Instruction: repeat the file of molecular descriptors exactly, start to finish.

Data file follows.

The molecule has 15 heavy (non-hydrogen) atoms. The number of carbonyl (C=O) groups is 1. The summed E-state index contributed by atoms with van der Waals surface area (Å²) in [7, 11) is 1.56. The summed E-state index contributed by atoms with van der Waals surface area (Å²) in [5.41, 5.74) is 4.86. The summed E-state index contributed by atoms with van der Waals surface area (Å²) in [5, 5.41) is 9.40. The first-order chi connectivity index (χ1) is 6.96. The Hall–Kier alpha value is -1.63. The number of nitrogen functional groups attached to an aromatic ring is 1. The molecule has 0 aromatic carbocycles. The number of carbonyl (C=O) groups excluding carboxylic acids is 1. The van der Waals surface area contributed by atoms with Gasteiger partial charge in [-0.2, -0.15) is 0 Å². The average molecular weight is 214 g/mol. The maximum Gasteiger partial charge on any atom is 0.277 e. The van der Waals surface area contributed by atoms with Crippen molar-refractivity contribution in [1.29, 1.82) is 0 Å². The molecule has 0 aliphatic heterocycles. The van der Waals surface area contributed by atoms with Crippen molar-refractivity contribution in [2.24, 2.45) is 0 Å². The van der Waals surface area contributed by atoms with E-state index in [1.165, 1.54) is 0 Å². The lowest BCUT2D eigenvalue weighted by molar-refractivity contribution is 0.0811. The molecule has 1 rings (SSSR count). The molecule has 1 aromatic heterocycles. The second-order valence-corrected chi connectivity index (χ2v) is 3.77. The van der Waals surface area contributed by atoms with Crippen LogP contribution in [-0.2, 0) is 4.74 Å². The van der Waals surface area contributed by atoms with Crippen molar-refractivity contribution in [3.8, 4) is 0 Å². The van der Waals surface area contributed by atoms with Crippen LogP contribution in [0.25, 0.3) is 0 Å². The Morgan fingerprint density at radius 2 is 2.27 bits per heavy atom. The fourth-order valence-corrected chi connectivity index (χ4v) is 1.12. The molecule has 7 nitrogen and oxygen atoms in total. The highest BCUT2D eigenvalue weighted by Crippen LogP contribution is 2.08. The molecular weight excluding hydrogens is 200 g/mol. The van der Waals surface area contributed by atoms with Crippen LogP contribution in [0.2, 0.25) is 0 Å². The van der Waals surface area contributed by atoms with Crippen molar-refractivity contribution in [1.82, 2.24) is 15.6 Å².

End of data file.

The molecule has 15 heavy (non-hydrogen) atoms. The number of carbonyl (C=O) groups is 1. The summed E-state index contributed by atoms with van der Waals surface area (Å²) in [7, 11) is 1.56. The summed E-state index contributed by atoms with van der Waals surface area (Å²) in [5.41, 5.74) is 4.86. The summed E-state index contributed by atoms with van der Waals surface area (Å²) in [5, 5.41) is 9.40. The first-order chi connectivity index (χ1) is 6.96. The Hall–Kier alpha value is -1.63. The number of nitrogen functional groups attached to an aromatic ring is 1. The molecule has 0 aromatic carbocycles. The number of carbonyl (C=O) groups excluding carboxylic acids is 1. The van der Waals surface area contributed by atoms with Gasteiger partial charge in [-0.2, -0.15) is 0 Å². The average molecular weight is 214 g/mol. The maximum Gasteiger partial charge on any atom is 0.277 e. The van der Waals surface area contributed by atoms with Crippen molar-refractivity contribution in [1.29, 1.82) is 0 Å². The molecule has 0 aliphatic heterocycles. The van der Waals surface area contributed by atoms with Crippen molar-refractivity contribution in [2.24, 2.45) is 0 Å². The van der Waals surface area contributed by atoms with E-state index in [1.165, 1.54) is 0 Å². The lowest BCUT2D eigenvalue weighted by molar-refractivity contribution is 0.0811. The molecule has 1 rings (SSSR count). The molecule has 1 aromatic heterocycles. The second-order valence-corrected chi connectivity index (χ2v) is 3.77. The van der Waals surface area contributed by atoms with Crippen LogP contribution in [-0.2, 0) is 4.74 Å². The van der Waals surface area contributed by atoms with Crippen molar-refractivity contribution in [3.8, 4) is 0 Å². The van der Waals surface area contributed by atoms with Crippen LogP contribution in [0.25, 0.3) is 0 Å². The Morgan fingerprint density at radius 2 is 2.27 bits per heavy atom. The fourth-order valence-corrected chi connectivity index (χ4v) is 1.12. The molecule has 7 nitrogen and oxygen atoms in total. The highest BCUT2D eigenvalue weighted by Crippen LogP contribution is 2.08. The molecular weight excluding hydrogens is 200 g/mol. The van der Waals surface area contributed by atoms with Crippen LogP contribution in [0.2, 0.25) is 0 Å². The van der Waals surface area contributed by atoms with Crippen molar-refractivity contribution in [1.82, 2.24) is 15.6 Å².